The Western Railroad, which passes through the Berkshires of Massachusetts, radically changed the world when it opened in 1841.   

At 1,459 feet above sea level, it was the highest and longest railway ever built. The Western Railroad moved railroads from a novelty to the forefront of modern transportation. Reminders of that industrial age can be found today, deep in the woods of the Hilltowns, along the Keystone Arch Bridge Trail.  

Recently, two of the railroad’s magnificent structures were designated as National Historic Landmarks by the U.S. Department of the Interior. With only 2,500 National Historic Landmarks in the entire country, this prestigious designation recognizes the significant place of the Keystone Arches in United States history.  

Connecting Point Producer Dave Fraser went on a walking tour of the area and shares this story. 


Read the full transcript:

Zydalis Bauer, Connecting Point: The Western Railroad, which passes through the Berkshires of Massachusetts, radically changed the world when it opened in 1841. At nearly 1500 feet above sea level, it was the highest and longest railway ever built, and moved railroads from a novelty to the forefront of modern transportation.

Recently, two of the railroad’s magnificent structures were designated as National Historic Landmarks by the U.S. Department of the Interior. With only 2500 National Historic Landmarks and the entire country, this prestigious designation recognizes the Keystone Arches’ significant place in United States history.

Connecting Point producer Dave Fraser brings us the story.

David Pierce, Friends of the Keystone Arches: One thing I hear a lot when I’m leading hikes out here is just how amazed people are that this could have been done at all. This workmanship, that how could they do this out here in the middle of nowhere?

Dave Fraser, Connecting Point: Secluded stone bridges of exceptional craftsmanship, the Keystone Arch Bridges are the oldest of their kind built for railroad use in the United States.

Reaching heights of 70 feet, these bridges span the west branch of the Westfield River as its serpentines its way through the towns of Middlefield, Becket, and Chester. The arches were built around 1840 to help get the Western Railroad through the Berkshires.

David Pierce: What actually started the push for the Western Railroad, it was called for western Massachusetts, was the Erie Canal. Once that opened up, all the traffic was coming in from the West.

It would go to Albany, but then float down the Hudson River to New York City. And Boston was cut out. So, they had to figure out a way to get to Albany.

Dave Fraser: Ten stone bridges were built. Three were lost to floods and seven remain today, some still in use by the railroad. Major George Washington Whistler, father of the artist James McNeill Whistler, and William Gibbs McNeil were the chief engineers responsible for designing the bridges, referred to by some as American cathedrals.

David Pierce: He was surveying on horseback. They were doing things like building towers so they could see over the trees, lighting fires at night on the next hillside so they could spot, you know, where they were heading and stuff when they were surveying. And it’s pretty innovative.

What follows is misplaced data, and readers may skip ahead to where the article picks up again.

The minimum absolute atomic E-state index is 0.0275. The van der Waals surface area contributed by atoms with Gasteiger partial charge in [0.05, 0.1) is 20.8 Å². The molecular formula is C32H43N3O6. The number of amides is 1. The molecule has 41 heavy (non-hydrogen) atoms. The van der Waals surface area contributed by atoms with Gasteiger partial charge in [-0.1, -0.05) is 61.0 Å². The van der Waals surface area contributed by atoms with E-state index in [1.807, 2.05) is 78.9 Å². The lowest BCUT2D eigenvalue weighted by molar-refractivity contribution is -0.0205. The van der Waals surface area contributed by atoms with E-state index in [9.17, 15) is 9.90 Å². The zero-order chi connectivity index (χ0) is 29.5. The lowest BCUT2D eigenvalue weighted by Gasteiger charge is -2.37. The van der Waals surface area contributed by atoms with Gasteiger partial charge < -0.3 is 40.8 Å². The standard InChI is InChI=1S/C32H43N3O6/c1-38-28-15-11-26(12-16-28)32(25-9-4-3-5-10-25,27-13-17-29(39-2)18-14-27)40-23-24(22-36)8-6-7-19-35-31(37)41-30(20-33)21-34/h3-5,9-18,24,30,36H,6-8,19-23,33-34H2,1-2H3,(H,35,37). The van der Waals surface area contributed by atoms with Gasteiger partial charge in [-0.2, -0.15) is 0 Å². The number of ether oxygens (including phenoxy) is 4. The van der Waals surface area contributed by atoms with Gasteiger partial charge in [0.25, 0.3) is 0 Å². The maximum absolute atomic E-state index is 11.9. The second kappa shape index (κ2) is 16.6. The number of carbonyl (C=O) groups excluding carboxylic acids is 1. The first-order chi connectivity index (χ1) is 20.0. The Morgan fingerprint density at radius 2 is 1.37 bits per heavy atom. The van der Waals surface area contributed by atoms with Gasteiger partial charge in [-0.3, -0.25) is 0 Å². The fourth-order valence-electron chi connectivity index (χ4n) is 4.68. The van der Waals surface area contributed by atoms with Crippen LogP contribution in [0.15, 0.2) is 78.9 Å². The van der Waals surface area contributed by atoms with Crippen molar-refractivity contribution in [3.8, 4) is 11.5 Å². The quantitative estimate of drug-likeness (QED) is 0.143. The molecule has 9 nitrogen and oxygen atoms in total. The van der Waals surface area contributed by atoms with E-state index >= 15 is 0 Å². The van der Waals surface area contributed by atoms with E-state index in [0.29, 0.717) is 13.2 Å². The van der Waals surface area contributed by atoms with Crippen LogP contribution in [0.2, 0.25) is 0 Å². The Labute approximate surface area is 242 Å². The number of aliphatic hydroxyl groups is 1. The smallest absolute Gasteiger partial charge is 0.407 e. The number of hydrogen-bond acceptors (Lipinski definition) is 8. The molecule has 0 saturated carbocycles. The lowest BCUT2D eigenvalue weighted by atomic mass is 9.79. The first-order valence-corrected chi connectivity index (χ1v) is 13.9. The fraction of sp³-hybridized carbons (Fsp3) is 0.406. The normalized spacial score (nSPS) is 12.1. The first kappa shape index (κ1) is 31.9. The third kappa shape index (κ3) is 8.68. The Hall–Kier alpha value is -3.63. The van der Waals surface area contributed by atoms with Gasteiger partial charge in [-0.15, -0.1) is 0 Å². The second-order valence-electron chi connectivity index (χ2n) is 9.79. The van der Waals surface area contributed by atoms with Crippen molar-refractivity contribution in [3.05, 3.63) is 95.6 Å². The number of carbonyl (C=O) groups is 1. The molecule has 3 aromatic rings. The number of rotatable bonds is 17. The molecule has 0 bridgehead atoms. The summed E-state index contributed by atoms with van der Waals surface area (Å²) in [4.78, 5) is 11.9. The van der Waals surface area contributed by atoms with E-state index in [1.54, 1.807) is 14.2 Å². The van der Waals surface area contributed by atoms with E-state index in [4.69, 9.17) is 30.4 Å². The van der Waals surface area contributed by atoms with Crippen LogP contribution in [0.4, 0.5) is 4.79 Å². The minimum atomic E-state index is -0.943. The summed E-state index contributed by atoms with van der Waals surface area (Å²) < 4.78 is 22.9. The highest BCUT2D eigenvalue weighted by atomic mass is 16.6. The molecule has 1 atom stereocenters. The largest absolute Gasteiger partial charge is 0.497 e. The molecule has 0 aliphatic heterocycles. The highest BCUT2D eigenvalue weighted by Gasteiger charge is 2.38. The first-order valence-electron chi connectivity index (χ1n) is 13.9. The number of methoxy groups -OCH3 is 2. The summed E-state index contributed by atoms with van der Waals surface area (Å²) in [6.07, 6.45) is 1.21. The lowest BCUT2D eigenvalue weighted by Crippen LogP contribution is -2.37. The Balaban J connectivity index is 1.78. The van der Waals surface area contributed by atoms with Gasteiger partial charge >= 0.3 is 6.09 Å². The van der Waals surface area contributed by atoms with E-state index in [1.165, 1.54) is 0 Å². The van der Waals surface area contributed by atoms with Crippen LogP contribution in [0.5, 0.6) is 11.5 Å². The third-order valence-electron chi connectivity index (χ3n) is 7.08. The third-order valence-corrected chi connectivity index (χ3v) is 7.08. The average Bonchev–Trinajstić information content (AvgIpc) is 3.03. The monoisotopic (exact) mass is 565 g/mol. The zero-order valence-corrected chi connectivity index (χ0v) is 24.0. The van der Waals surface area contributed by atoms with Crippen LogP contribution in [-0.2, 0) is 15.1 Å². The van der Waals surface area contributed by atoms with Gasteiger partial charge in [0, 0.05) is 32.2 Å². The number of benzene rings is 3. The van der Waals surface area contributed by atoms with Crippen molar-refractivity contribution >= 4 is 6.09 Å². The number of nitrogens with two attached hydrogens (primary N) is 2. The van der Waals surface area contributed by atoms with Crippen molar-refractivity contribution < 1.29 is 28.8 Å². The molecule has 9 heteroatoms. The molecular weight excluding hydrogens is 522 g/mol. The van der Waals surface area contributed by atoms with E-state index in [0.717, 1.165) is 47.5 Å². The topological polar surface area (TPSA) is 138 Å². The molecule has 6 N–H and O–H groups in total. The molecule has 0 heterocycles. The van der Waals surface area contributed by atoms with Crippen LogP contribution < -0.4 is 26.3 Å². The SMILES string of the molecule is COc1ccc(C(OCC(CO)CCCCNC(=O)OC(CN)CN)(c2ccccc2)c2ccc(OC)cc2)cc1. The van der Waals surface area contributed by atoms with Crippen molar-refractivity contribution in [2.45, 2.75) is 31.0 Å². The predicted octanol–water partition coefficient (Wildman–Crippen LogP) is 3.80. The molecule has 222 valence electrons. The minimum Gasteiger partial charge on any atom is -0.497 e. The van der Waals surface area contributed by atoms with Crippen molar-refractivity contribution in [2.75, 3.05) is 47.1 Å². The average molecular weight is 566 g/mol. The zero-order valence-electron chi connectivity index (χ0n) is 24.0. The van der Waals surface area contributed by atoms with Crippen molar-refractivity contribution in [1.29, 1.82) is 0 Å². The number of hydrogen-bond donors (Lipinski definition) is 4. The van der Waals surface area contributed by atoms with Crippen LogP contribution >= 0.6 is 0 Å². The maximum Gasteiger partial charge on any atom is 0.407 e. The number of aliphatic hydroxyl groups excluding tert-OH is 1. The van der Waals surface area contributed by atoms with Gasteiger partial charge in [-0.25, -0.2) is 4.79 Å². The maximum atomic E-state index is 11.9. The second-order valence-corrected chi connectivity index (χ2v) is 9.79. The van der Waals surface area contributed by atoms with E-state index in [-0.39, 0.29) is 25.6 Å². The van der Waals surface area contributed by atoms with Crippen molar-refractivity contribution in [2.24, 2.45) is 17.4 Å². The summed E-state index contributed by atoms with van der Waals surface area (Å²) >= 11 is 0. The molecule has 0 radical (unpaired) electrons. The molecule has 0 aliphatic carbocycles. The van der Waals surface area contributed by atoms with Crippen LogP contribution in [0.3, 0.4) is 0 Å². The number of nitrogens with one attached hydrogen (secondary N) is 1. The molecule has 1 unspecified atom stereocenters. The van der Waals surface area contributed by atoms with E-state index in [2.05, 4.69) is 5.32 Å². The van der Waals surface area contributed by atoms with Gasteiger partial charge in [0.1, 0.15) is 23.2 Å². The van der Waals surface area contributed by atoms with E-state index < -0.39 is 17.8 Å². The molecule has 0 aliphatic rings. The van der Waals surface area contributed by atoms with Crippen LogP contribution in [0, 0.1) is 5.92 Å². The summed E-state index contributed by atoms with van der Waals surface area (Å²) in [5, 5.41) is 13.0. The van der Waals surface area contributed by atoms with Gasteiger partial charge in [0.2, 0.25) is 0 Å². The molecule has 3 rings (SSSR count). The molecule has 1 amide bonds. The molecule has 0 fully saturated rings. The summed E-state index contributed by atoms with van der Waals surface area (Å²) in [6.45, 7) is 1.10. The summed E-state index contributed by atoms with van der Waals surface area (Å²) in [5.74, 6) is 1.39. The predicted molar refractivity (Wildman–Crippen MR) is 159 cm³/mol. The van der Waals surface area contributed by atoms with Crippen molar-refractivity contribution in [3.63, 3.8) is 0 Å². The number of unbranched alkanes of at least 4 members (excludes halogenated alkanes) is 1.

Dave Fraser: Much about the Arches is on display at the Chester Rail Museum. But for an up close look at these mammoth granite structures, visitors can hike the Keystone Arch Bridges Trail.

President of the Friends of the Keystone Arches Dave Pierce took me on a tour recently.

Dave Fraser: The Walking West along the Keystone Arch Bridges trail, the first bridge we come to is the double arch. It’s the only double span in the system.

This is the Bancroft Arch. This is the last one still in existence in the series. It shares that five Keystone cluster with the double that we were just looking at.

We’re now at the sixty-five-foot arch. This is the second highest bridge in the series that still exists.

Ok, we’re now at what we have labeled the Gator Tail Arch, that’s due to the very distinctive ring stones. You can see they’re all pointed like the tail of an alligator.

Well, we’re now at the 70 foot arch. In the logical progression of the trail as you’re hiking west, this is the climax. Each bridge gets a little higher, a little more spectacular.

Dave Fraser: Over the years, the Keystone Arches have been written about, photographed, hiked on, and explored. Recently, both the Arches and the Chester Rail Museum, which was built in 1862, were recommended for National Landmark designation.

David Pierce: Originally, two women in Middlefield got them on the Historic Register. And since then they’ve been listed in the Historic American Engineering record at the Library of Congress.

And just recently, we got National Historic Landmark status for two of them. And that’s the highest recommendation, the highest designation, that there is. Up in the same category as a White House or the Washington Monument.

Dave Fraser: The trail not only takes visitors to the first series of Stone Arch Railroad bridges built in America, but tracks the first wild and scenic river in Massachusetts, all within the Commonwealth’s largest roadless wilderness. In the era of COVID, the trail has seen an increase in visitors, something Dave Pearce welcomes.

David Pierce: They never fail to blow me away, and they’re different in every season, every lighting.

And it’s just — it’s also wonderful to see the reaction of other people when you’re bringing them down here for the first time and they go, “wow.”